The pressure will be on Spieth to turn pro young, like Ryo Ishikawa, Rory McIlroy, Jason Day and even Danny Lee, who won the U.S. Amateur at an age younger than Tiger, but is still searching for a signature moment as a pro. Spieth says he wants to go to the University of Texas, and he says he's sticking to it.

Matt Kuchar made a similar decision to go to Georgia Tech instead of turning pro, and he stayed all four years. While he hasn't won a major, Kuchar says his life is fulfilled and he's glad he stayed in college. Spieth doesn't need to stay all four years at Texas, but living the college life can be satisfying in a number of ways, especially as one grows older and reflects, as I was just saying to my friend LeBron James.

And we don't have to wait long for an encore. Spieth accepted a sponsor's exemption to next month's St. Jude Classic in Tennessee.

Good for Spieth. For a Nelson field that was lacking star power, he made the headlines worthwhile. He probably also makes his bed, eats his vegetables and does his homework.

I'm telling you, they must make kids differently these days.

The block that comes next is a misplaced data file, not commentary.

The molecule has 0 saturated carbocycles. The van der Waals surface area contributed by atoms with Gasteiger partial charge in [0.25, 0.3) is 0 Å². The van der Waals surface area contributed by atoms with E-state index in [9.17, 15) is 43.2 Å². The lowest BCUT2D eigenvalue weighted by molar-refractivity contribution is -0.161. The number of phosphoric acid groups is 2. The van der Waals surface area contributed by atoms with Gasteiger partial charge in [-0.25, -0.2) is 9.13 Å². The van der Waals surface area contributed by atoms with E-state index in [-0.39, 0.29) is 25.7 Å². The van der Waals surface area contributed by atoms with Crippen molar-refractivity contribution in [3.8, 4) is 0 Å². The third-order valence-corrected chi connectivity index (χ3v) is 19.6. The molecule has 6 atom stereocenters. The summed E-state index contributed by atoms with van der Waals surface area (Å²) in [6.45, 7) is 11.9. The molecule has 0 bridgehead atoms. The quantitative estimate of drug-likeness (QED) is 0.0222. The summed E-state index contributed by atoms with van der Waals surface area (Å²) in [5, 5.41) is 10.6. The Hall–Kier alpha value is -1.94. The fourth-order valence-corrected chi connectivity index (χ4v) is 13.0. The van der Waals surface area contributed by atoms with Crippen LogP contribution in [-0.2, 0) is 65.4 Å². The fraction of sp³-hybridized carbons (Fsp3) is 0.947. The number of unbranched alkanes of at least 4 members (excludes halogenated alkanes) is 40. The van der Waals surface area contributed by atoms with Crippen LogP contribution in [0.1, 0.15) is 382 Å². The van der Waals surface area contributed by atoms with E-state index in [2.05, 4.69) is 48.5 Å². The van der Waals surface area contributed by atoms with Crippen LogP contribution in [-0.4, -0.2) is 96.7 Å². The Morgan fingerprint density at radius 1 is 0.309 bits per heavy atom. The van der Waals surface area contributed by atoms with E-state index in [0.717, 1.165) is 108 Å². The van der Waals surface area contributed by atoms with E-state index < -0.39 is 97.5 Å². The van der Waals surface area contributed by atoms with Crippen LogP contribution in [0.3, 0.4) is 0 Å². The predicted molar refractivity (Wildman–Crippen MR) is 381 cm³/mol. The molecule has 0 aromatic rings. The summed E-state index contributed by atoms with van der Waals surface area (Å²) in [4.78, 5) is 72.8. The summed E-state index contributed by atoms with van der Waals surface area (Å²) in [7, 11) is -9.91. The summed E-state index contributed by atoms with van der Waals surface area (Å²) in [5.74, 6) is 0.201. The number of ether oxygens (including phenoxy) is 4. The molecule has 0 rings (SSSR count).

MULLIGAN OF THE WEEK

Remember the old "Alcoa Fantastic Finish" ads from the NFL games of the 1970s and 80s?

We need one on the PGA Tour. Last week, we had Adam Scott doffing a short putt to make things unattractive at the end with a bogey.

This week, we had Day – and his competition, Adams – splashing balls into the 18th-hole water hazard at TPC Las Colinas like caddies cannonballing into the pool at Bushwood Country Club's "Caddie Day" at the pool. (1 p.m.-1:15 p.m.)

It's getting hard to watch. As noted looper Casey Stengel once said: Can't anybody here play this game?

Day won the hole with a bogey; Adams lost his chances with a double bogey.

Let's do this again. Let's go back to the 18th tee, tell one of these guys to go and make birdie and … give those men a mulligan!

WHERE DO WE GO FROM HERE?

Considering the temperatures at the Nelson were in the 90s, and humid, and windy, I'd think the players want to get the hell out of Texas. No such luck. We head to the second leg of the "Metroplex Double Dip," and play the legendary Colonial Country Club, site of Hogan's heroics, Annika's foray into the PGA Tour and a drunk fan cannonballing into the drink in 2008 when Phil Mickelson made his winning putt.

(Who knew I could get two cannonballing references into one column?)

The field is good, my friends. Lefty is making his first start since The Players, defending champ Steve Stricker will try to hang on to his plaid coat, and Day will try to make it 2-for-2.

My money's on any entrant who is too young to remember Betamax.